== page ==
That was the simple advertising line that adorned most posters and newspaper ads for the landmark film Citizen Kane when it was released in 1941. Let me say the same line applies to David Fincher’s masterpiece Mank, a film centering on the creation of the script for Kane and the man who shares official credit with Orson Welles for writing it. That man would be Herman Mankiewicz, who, as played with uncanny authority by Gary Oldman, is an alcoholic who writes a lot in bed, brings a wicked wit to much in his life, and is a writer of monumental talent who turns out to be quite the character before the bottle completely did him in at far too young an age.
But although he had a successful career at the typewriter, with and without credit, Citizen Kane was the crown jewel of his career, one for which he shared the only Oscar (for Best Screenplay) the film won, a movie so innovative many still consider it the greatest and certainly most influential ever made. It was nominated for nine Oscars, including Best Picture, as well as Lead Actor and Director for Welles, delivering him four individual nominations, a feat that has not been matched by many in Academy history (though Warren Beatty managed to pull it off twice for Reds and Heaven Can Wait in the same four categories).
Kane famously lost to How Green Was My Valley for Best Picture, and other than an Honorary Oscar, Welles would never again win a competitive Academy Award other than the one he shares with Mank. Over the decades, there has been much controversy about who really deserves credit, or sole credit, for the writing of this landmark movie, and it still rages today, as well as in a key scene in this movie. As the film shows, Mankiewicz, through his friendship and connections with William Randolph Hearst (the real-life model for Charles Foster Kane), clearly knew the lay of the land that became the blueprint and heartbeat of the film that Welles has been so hailed for, in only his mid-20s when he made it.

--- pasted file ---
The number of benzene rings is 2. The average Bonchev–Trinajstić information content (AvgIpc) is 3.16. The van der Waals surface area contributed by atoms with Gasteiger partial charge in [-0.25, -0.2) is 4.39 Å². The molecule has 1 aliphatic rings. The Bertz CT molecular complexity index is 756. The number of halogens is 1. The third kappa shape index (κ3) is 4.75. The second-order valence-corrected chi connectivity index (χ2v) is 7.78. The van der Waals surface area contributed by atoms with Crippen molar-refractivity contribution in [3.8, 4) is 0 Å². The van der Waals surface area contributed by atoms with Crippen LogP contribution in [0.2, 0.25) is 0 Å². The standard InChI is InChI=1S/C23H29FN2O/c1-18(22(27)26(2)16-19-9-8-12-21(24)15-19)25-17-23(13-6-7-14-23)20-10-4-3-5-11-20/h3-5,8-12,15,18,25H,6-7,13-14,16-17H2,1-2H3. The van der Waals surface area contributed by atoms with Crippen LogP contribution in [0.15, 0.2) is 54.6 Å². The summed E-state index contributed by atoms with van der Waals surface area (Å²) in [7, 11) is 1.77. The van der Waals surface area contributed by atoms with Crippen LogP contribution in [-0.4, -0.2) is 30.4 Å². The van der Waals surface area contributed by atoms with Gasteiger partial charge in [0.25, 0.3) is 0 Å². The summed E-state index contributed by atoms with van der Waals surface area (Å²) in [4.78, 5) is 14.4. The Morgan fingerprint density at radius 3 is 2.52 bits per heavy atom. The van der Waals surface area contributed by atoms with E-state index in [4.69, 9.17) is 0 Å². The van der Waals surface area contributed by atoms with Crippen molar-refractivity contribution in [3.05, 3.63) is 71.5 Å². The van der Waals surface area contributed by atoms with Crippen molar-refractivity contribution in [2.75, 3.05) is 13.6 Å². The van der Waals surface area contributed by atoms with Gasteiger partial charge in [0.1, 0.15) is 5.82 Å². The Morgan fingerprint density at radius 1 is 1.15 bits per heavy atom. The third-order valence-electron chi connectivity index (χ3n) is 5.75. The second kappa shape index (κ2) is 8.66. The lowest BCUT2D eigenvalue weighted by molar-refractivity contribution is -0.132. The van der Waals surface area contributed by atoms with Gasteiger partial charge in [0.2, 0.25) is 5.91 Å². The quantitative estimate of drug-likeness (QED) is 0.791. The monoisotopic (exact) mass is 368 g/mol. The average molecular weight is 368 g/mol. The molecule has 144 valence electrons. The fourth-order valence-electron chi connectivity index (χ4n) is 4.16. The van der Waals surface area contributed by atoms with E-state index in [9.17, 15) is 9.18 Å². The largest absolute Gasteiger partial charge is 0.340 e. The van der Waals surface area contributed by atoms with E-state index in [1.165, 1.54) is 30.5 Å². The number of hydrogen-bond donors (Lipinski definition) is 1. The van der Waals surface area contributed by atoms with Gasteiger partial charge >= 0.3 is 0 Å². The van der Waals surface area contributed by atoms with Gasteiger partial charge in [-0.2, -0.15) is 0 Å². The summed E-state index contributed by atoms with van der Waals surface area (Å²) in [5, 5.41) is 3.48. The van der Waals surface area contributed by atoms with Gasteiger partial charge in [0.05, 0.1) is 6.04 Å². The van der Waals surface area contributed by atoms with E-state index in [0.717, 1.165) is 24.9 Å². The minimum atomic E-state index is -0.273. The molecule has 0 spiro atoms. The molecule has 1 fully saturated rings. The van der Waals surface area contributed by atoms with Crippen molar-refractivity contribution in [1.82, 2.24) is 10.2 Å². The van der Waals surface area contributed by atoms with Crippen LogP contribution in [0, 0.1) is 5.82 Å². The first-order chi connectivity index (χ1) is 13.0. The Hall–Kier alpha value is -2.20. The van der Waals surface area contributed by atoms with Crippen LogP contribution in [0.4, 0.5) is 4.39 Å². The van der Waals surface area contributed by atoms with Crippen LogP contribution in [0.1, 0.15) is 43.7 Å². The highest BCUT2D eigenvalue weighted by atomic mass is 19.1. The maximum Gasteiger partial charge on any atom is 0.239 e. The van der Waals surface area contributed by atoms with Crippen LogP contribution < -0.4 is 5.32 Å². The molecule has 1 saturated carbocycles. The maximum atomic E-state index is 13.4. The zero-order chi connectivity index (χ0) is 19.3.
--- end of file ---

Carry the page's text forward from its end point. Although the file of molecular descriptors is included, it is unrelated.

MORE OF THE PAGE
The embargo for reviews doesn’t break until a week from tomorrow, so because I will be doing that, I won’t give too much detail on what makes this one of the best films about movies I have ever seen. But for purposes of analyzing its place in this year’s extended Oscar race of 14 months — from January 1, 2020 through February 28, 2021 — it would be hard to imagine at this point any other film generating more heat. Netflix held its first, very limited look at the film exactly one month ago, and I was fortunate to be among the first to see it. It has certainly stuck with me ever since, and now with tonight’s special screening with invites sent via “Western Union,” Netflix is allowing word-of-mouth to take hold in a more public way. The David Fincher Q&A, however, that was advertised on the invite actually did not take place after all. But the film speaks for itself: It is a gift from son to father, since Fincher’s late dad, Jack Fincher, penned the script for Mank but didn’t live to see it actually made before his death in 2003.
For the talented journalist, this film will be his legacy, and I fully expect a posthumous nomination for Screenplay to be among the many that Mank receives, although it may not break the near-record 13 nominations his 2008 film The Curious Case of Benjamin Button received (but don’t count out the possibility). Fincher, whose prodigious résumé also includes gems like Se7en, Fight Club, Zodiac, The Social Network, Gone Girl, Panic Room and more, just possibly tops himself here, although I have to say Social Network was completely robbed at the Oscars when The King’s Speech derailed it. Will this finally be his year? Academy members have been known to be quite receptive to films about themselves in recent years, so I wouldn’t count it out. It comes in as a front-runner six months out from the April 25 Oscar show.
Expect nominations for Best Picture, Director, Oldman as Best Actor, a revelatory Amanda Seyfried in Supporting Actress as Marion Davies, Erik Messerschmidt’s stunning black-and-white cinematography, Donald Graham Burke’s production design, Trish Summerville’s luscious costume design, Kirk Baxter’s film editing, the score from Trent Reznor and Atticus Ross plus makeup, sound, and visual effects (many of the locations were through the magic of digital). There are also possible Supporting Actor contenders, especially with Charles Dance’s Hearst and Arliss Howard’s wry Louis B. Mayer. But they may be more long shots in a crowded year in that category. A shout-out also to Tom Burke for a dead-on impression of Welles. But this film does not belong to the lord of Kane, but its dutiful writer instead. I can guarantee the Writers Guild members are going to go crazy for this one.
What Fincher has done so cleverly and beautifully here is to make a film that actually looks and feels like it was made in the era it takes place. No small feat. Beyond the Hollywood connection of it all, though, is a surprisingly before-its-time fake news undercurrent that strikes right at the heart of the Trump world we find ourselves currently stuck in. Beyond the surface and glamour of the movies, Mank also manages to be about so much more. That ultimately could be its ticket to the Academy Awards.
Mank begins a theatrical run November 13 before streaming on Netflix starting December 4.
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